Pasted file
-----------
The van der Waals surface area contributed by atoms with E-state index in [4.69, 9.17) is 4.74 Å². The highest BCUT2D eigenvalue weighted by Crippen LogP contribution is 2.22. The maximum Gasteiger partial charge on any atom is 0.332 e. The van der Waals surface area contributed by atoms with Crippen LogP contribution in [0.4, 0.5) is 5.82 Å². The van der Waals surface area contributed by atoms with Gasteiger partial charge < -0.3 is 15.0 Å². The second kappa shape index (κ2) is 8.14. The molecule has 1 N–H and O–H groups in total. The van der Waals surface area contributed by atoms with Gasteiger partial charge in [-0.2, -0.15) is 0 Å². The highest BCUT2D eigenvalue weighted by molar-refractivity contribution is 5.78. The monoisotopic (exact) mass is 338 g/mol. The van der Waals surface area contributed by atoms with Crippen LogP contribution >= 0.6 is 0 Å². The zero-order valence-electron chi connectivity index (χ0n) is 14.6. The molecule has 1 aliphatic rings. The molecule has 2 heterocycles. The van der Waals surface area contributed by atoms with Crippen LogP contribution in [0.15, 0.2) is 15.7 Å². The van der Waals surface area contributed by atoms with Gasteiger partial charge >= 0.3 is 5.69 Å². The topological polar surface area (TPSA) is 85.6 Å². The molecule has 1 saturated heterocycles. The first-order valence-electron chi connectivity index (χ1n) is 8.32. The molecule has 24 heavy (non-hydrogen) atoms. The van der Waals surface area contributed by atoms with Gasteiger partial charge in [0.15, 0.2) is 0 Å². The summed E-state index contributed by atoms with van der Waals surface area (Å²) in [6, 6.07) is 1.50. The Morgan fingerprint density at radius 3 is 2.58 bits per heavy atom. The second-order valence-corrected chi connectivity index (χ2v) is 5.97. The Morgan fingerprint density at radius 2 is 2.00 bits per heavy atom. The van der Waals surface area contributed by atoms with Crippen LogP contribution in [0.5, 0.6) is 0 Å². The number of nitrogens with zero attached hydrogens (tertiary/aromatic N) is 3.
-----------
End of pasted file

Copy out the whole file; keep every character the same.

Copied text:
The van der Waals surface area contributed by atoms with E-state index in [4.69, 9.17) is 4.74 Å². The highest BCUT2D eigenvalue weighted by Crippen LogP contribution is 2.22. The maximum Gasteiger partial charge on any atom is 0.332 e. The van der Waals surface area contributed by atoms with Crippen LogP contribution in [0.4, 0.5) is 5.82 Å². The van der Waals surface area contributed by atoms with Gasteiger partial charge < -0.3 is 15.0 Å². The second kappa shape index (κ2) is 8.14. The molecule has 1 N–H and O–H groups in total. The van der Waals surface area contributed by atoms with Gasteiger partial charge in [-0.2, -0.15) is 0 Å². The highest BCUT2D eigenvalue weighted by molar-refractivity contribution is 5.78. The monoisotopic (exact) mass is 338 g/mol. The van der Waals surface area contributed by atoms with Crippen LogP contribution >= 0.6 is 0 Å². The zero-order valence-electron chi connectivity index (χ0n) is 14.6. The molecule has 1 aliphatic rings. The molecule has 2 heterocycles. The van der Waals surface area contributed by atoms with Crippen LogP contribution in [0.15, 0.2) is 15.7 Å². The van der Waals surface area contributed by atoms with Gasteiger partial charge >= 0.3 is 5.69 Å². The topological polar surface area (TPSA) is 85.6 Å². The molecule has 1 saturated heterocycles. The first-order valence-electron chi connectivity index (χ1n) is 8.32. The molecule has 24 heavy (non-hydrogen) atoms. The van der Waals surface area contributed by atoms with Gasteiger partial charge in [0.15, 0.2) is 0 Å². The summed E-state index contributed by atoms with van der Waals surface area (Å²) in [6, 6.07) is 1.50. The Morgan fingerprint density at radius 3 is 2.58 bits per heavy atom. The second-order valence-corrected chi connectivity index (χ2v) is 5.97. The Morgan fingerprint density at radius 2 is 2.00 bits per heavy atom. The van der Waals surface area contributed by atoms with Crippen LogP contribution in [0.5, 0.6) is 0 Å². The number of nitrogens with zero attached hydrogens (tertiary/aromatic N) is 3.